Oedipus,xvi , 10 , 19 , 27 , 79 -80, 83 ; 31-36,117;110-201,111 ; 180-87,133-34;260ff.,170 ; 291-658,97 -98; 530ff.,164 ; 585ff.,164 ; 628-30,170-71;631-33,145 ; 652,145;658, 145;709ff.,97 , 170 ; 882-85,33;882-914,33 ; 980-82,33;980-997,33 ; 990,69

Phaedra,xvi , 142 ; 1ff.,167 -68; 144,147;145ff.,44 ; 186ff.,32 ; 195ff.,26 , 82 ; 274ff.,174 ; 356-57,174;418ff.,198 ; 435ff.,174 ; 481-82,138;483ff.,51 ; 568-73,26;592-671, 186 ; 640-44,130 ;671-97,186 ; 736ff.,111 , 125 ; 959ff., 72 ; 1000-14,156 ; 1035-49,122 , 156 ; 1093-1104,122 ; 1123-53,73 ; 1132-33,73;1183-90, 185;1254ff.,122 ; 1279-80,187

Phoenissae,xvi , 83 , 176 ; 40-44,85 ; 80,16;182ff.,59 ; 216-18,146;245-51,122;313-19,197-98;744-48,122 ; 755ff.,122

Thyestes,xvi , 16 , 83 , 84 -85; 23ff.,181 ; 25-32,141 -42;32-51,142 ; 62ff., 84 ; 68ff.,28 ; 87-89,130 , 145-46;90ff.,28 ; 95, 84 ; 105-6,84 ; 122ff., 170 , 173 ; 176ff.,181 ; 192,181 ; 193-95,180;203-6,89;225ff.,98 ; 245ff., 44 ; 259,27 ; 336ff.,88 ; 404-90,88 ; 446ff., 51 ; 476-82,199 -200;497-504,193 ; 534-45,88 ; 536,71, 73 ; 542-43,89 ; 546ff.,106 ; 546-622,35 , 139 ; 549,139; 560-61,106; 577ff.,194 ; 577-95,192 ;


596-97, 35, 139 ;617-18,107;641ff.,122 ; 650ff.,164 ; 707ff.,193 ; 715-16,77;717ff., 122 ; 732ff.,193 ; 745-47,139-40; 755ff.,80 ; 789ff.,125 , 152 ; 789-884,156 -57, 202 ; 828-35,129;844ff.,164 ; 875-84,152;885ff.,202-3;889-90,180;920ff.,120 ; 985-89,120-21;999-1001,120-21;1006-7,182 ; 1006ff.,179 -80; 1006-20,178-79;1007-11,182 -83; 1011-12,182 ; 1015, 182 ; 1016-19,182 ; 1020,182 ; 1036-37,181;1041ff.,122 ; 1057ff.,122

Troades,xvi , 16 , 27 , 83 , 84 , 142 , 183 ; 14-21,153 ; 19-21,130 ;168ff.,189 ; 25Off.,18 ; 354-59,109;360ff.,73 ; 405-6, 33 -34; 537-45,193 ; 794ff.,191 ; 814ff.,165 -66; 1009-55,25;1014-15,52;1065-67,48-49;1068-1103,48 ; 1110ff., 56 ; 1118-20,49 ; 1123-25,49 ; 1188ff.,49

De beneficiis: 1.4.5,39 ; 1.10.3, 148;2.35.2, 34;3.8,5 ; 4.7-8,81 ; 7.27,153

De brevitate vitae 4.1,71

De clementia,24

De constantia sapientis,16 ; 1 ,5

Epistulae morales: 7.2,40 ; 8.8,5 , 39 ; 10,52 ; 11, 52 ; 11.1,121 ; 16.6,24 ; 19,52 ; 19.6,65 ; 20.1, 12 ; 28.1,164 -65;37.5,x ; 41.1,81 ; 50.8, 22 ; 59,44 ; 65 ,28 , 64 ; 65.16,105 ; 71.14,130;71.27-28,24 ; 72.8, 71 ; 73,87 -88; 74.7, 48 ; 75.1-6,44 ; 75.11-12,141 ; 76.31,48 ; 78 ,144 ; 80.4,76 ; 80.7, 51 ; 82,61 ; 83 ,5 ; 84.5,5 ; 84.11, 31 ; 85,24 , 142 ; 88, 39 -40; 88.5,42 ; 88.7,11 ; 90.28ff.,94 -95; 91.12-13,148-49;92.33,105 ; 94,28 , 30 ; 95,28 , 30 , 111 ; 95.1,34;95.12,29 ; 95-19,146;95.22ff.,118 ; 95.65, 15 ; 97.14,27 ; 98.2,69 , 71 ; 101, 61 ; 106,105 ; 106.4, 65 ; 107.10,71 ;108,40 ; 108.6-8, 48 ; 108.8,30 ; 108.8-9,34 ; 108.10,40-41;108.30ff.,41 ; 108.35, 11 , 42 ; 113.1ff. (SVF 3.307), 96 ; 113.26,98 ; 115.14ff.,20 , 48 ; 116, 24 ; 120.8,21;120.15-16,122 ; 120.20,122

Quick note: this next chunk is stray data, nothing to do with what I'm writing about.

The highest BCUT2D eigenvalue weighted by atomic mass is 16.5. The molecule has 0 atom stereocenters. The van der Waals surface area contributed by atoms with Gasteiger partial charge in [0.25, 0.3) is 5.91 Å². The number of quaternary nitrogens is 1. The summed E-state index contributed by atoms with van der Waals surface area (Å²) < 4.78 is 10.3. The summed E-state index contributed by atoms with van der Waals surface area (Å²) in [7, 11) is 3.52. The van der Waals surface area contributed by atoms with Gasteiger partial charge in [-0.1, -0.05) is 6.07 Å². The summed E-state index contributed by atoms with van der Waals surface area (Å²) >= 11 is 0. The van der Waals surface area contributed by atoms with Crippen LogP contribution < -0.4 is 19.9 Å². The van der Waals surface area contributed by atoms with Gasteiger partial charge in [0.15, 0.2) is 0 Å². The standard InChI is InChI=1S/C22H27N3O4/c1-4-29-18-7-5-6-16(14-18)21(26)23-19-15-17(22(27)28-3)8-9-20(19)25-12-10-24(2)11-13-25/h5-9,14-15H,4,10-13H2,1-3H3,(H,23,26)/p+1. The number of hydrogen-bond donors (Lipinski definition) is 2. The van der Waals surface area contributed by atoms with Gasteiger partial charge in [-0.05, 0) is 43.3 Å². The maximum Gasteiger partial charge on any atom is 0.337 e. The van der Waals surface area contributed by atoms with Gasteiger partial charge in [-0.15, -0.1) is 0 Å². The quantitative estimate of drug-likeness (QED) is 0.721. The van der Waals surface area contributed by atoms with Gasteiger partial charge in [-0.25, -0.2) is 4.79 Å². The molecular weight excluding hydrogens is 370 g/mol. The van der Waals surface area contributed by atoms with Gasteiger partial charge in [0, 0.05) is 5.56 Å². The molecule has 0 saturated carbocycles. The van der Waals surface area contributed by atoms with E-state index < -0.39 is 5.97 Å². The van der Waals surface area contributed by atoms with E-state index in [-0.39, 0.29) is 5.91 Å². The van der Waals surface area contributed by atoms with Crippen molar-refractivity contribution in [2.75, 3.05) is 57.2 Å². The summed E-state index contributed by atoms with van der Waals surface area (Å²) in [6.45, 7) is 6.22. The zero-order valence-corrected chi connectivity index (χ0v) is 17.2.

Ad Helviam de consolatione: 8.4,139; 17.3,39

De ira: 1.16.7,19;2.5.4-5,20 ; 2.35.3, 21 ; 2.35.5,171

Ad Marciam de consolatione: 11.1,144;18, 125

Naturales quaestiones,65 -66, 75 , 98 -99, 105 , 128 , 137,140 , 147 ; 1. praef. 4 ,105, 118 ; 1. praef. 14 ,137;2.1,163 ; 2.6.2.-4,102 -3, 108;2.34.38,73 ; 2.36,69 ; 2.43,15 ; 2.44, 25 ; 2.45,81 ; 2.59.11-12,61;3, 125 ; 3. praef. 5 -7,162 ; 3.15.2ff.,131 ; 3.15.4,128 ; 3.27-2,150;3.27-30,150 ; 3.30.8,151 ; 3.32ff.,79 ; 4 ,125 ; 4.6.1,5 ; 4.13,99 ; 5,125 ; 5.18, 99 ; 6.3.1,81 ; 6.5,xi ; 6.11, 131 ; 6.16,99 ; 6.27-28,131 ; 7.1,106 ; 7.22.1, 5 ; 7.31-32,xi

De otio: 3.1,5

Ad Polybium de consolatione: 4.1,73 ; 9.6,128-29;11.5, 11, 42

De providentia: 2.1,137;4.7,57;5.4,137-38;5.8,138;5.10-11,125

De tranquillitate animi,88 ; 2.12, 25 ; 7.3-4,143 -44;17.1-2,51 ; 17.2,51 ; 10-3,71, 72

De vita beata: 3.3,136 ; 8.2, 136 ; 8.4-5,109 ; 8.5,137; 22.4,31 ; 23.3,31 ; 26.6-8, 39

Shakespeare, William: Hamlet 2.2.316-18,131; 5.2.234,180

Henry IV 3.1.27-40,147;

King Lear, 126 , 127

Macbeth, 62

Othello, 53

Richard II 1.2,31 ; 3.2.107-11,193

Richard III 1.1.32-34,180

Sidonius Apollinaris, Paneg. 9.229,8

Sophocles, xv , 7 , 67

Ajax, 38

Oed. Col., 154

Oed. Rex, 4 , 154 , 170

Philoct., 3 , 123

Thyestes, 157

Trach., 63 ; 983ff.,184

Stobaeus, Ecl. 1 (SVF 1.107), 149

(SVF 2.596), 149

(SVF 2.913), 93

Strindberg, August, 51


Teles, 50


Varius, Thyestes,5

Varro, 161

Vergil, xvi , 156

Aeneid, 37 , 193 ; 6.624,55;8.22-25,45

Vives, Juan Luis, Fabula de homine,51


Warren, Robert Penn, Brother to Dragons,23, 38 , 75 , 78 -79


Xenophanes, 41


Zeno of Citium, 5 , 7 , 19 , 86 , 93 , 94 , 99 , 101 , 149



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Preferred Citation: Rosenmeyer, Thomas G. Senecan Drama and Stoic Cosmology. Berkeley:  University of California Press,  c1989 1989.